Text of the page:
“He was raw with mange and just under 12 kilos in June last year.
“Causeway Coast Rescue asked us if we could take him off their hands.
“This is him now nine months later. His owners weren’t prosecuted for what they did. We had to get him shaved and go through months of treatment and rehabilitation.
“We’re here to let people know we aren’t going to stand for it anymore.”
‘Oscar had never been in a house’
Emma Emsley (36), from Belfast, with Oscar (3)
“We don’t know where Oscar came from.
“He was found abandoned close to Crosskennan Lane Animal Sanctuary when he was about four months old and his skin was all red and raw.
“He had very little hair and he had chewed the ends of his ears because they were so itchy with mange. I help out at Crosskennan and on one of the open days Oscar was there.
“Oscar eventually came home with me and he's doing really well. I don’t think he had been in a house before. He is great.”
‘Legislation must be implemented’
Robert Houston (65) and Sandra Houston (60s), from Moira, with their rescue dogs, Dinah, Tilly and Holly.
“We rescued two of the dogs from Kildare outside Dublin and the little one is from Portadown pound.
“The authorities need to act on the legislation they have and implement it.
“They need to push harder.”
‘It’s disgraceful what folk can do’
Teri Elliott (30) and Kevin Magill (33), from Belfast, with Rupert the red setter standard poodle cross (2)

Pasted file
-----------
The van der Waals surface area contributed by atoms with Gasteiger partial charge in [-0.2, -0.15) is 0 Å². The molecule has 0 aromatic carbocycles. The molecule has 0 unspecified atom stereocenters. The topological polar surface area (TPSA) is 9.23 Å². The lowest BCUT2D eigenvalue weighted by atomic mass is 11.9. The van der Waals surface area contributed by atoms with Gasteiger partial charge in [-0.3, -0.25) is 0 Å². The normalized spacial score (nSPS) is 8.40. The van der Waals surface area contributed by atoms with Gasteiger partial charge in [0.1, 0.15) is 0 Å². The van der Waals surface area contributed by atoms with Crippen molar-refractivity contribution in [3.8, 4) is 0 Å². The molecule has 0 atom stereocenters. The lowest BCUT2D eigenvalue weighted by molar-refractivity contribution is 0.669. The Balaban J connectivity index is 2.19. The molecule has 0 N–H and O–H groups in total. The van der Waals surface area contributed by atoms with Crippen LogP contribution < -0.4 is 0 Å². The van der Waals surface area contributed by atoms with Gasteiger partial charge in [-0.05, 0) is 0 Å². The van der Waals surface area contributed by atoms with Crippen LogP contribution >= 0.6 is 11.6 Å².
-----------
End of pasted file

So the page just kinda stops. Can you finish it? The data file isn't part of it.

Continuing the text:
“My mum used to do a lot of rescue work and she has a house full of rescue animals, so I’ve been brought up in that environment.
“Dogs don’t have a voice. I don’t think animals should be treated differently when it comes to torture and it’s disgraceful people can get away with it.”
'He’s so scared to be left on his own’
Trudi Colbourne (42), from Omagh, with Bentley (2 1/2)
“Bentley was put up on buy and sell on Facebook. On the way down in the car there was a bad smell of urine off him.
“The vet thinks because of the state of the injuries he must have been kept in a shed, but with a concrete bottom on it.
“Bentley must have been clawing at the cement because had it been wood it wouldn’t have worn away his nails.
“Because he was left sitting in his urine all the insides of his paws were all badly burnt. Underneath he’s badly scarred.
“He had a chronic ear infection; those dogs have to have their ears cleaned out twice a week. You clean their backsides twice a day and wash round their private parts — none of that was done.
“Now he has to wear a dog nappy going to bed because if I leave him for any length of time he pines and he brings up bile s he’s got attached to me, because he’s scared he will be left again.”
‘Ollie had acid thrown all over him’
Rosalind Lowry (40s), from Ballymena, with lurcher Ollie (5)
“Ollie was the victim of a domestic dispute. He was kept out in the back garden and the couple had fallen out and the gentleman — I use that term loosely — threw acid over Ollie as a sort of punishment to his girlfriend.
“Unfortunately the woman who owned him left him sitting in the acid for a couple of days before she took him to the vet.
“He ended up in Mid-Antrim animal sanctuary, where I volunteer, and I happened to call in. He put his paws up on my knee and looked into my face and I thought: ‘Right, he’s coming home’.
“It was awful hard to get his skin healed at the beginning, it was peeling like an onion, full of pus and blood.
“We eventually got it healed, but in summertime he has to have suncream on and in the winter he has to wear coats.
“It’s to highlight the fact that cruelty cases come and go, but it’s the sanctuaries who have to mop up afterwards.”